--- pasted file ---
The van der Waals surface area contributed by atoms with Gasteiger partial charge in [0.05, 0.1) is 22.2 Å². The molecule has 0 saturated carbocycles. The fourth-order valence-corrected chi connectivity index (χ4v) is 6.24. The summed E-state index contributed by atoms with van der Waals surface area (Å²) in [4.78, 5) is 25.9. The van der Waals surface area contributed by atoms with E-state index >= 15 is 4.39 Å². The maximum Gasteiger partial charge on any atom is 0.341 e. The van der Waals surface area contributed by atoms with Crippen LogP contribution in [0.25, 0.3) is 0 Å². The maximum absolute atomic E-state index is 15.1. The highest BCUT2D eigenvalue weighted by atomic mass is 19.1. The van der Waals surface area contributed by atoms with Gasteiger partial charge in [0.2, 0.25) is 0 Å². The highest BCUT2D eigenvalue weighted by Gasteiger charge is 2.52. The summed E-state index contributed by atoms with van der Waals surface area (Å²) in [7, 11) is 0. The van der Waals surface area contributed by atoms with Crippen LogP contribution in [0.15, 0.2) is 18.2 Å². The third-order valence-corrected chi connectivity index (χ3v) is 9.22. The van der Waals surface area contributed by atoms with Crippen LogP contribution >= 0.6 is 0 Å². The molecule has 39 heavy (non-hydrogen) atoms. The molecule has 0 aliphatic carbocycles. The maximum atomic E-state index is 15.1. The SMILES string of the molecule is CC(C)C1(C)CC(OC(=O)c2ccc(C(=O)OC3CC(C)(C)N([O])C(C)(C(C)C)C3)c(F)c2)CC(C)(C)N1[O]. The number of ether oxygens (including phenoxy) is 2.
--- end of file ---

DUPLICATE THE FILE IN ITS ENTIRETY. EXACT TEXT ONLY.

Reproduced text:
The van der Waals surface area contributed by atoms with Gasteiger partial charge in [0.05, 0.1) is 22.2 Å². The molecule has 0 saturated carbocycles. The fourth-order valence-corrected chi connectivity index (χ4v) is 6.24. The summed E-state index contributed by atoms with van der Waals surface area (Å²) in [4.78, 5) is 25.9. The van der Waals surface area contributed by atoms with E-state index >= 15 is 4.39 Å². The maximum Gasteiger partial charge on any atom is 0.341 e. The van der Waals surface area contributed by atoms with Crippen LogP contribution in [0.25, 0.3) is 0 Å². The maximum absolute atomic E-state index is 15.1. The highest BCUT2D eigenvalue weighted by atomic mass is 19.1. The van der Waals surface area contributed by atoms with Gasteiger partial charge in [0.2, 0.25) is 0 Å². The highest BCUT2D eigenvalue weighted by Gasteiger charge is 2.52. The summed E-state index contributed by atoms with van der Waals surface area (Å²) in [7, 11) is 0. The van der Waals surface area contributed by atoms with Crippen LogP contribution in [0.15, 0.2) is 18.2 Å². The third-order valence-corrected chi connectivity index (χ3v) is 9.22. The van der Waals surface area contributed by atoms with Crippen LogP contribution >= 0.6 is 0 Å². The molecule has 39 heavy (non-hydrogen) atoms. The molecule has 0 aliphatic carbocycles. The maximum atomic E-state index is 15.1. The SMILES string of the molecule is CC(C)C1(C)CC(OC(=O)c2ccc(C(=O)OC3CC(C)(C)N([O])C(C)(C(C)C)C3)c(F)c2)CC(C)(C)N1[O]. The number of ether oxygens (including phenoxy) is 2.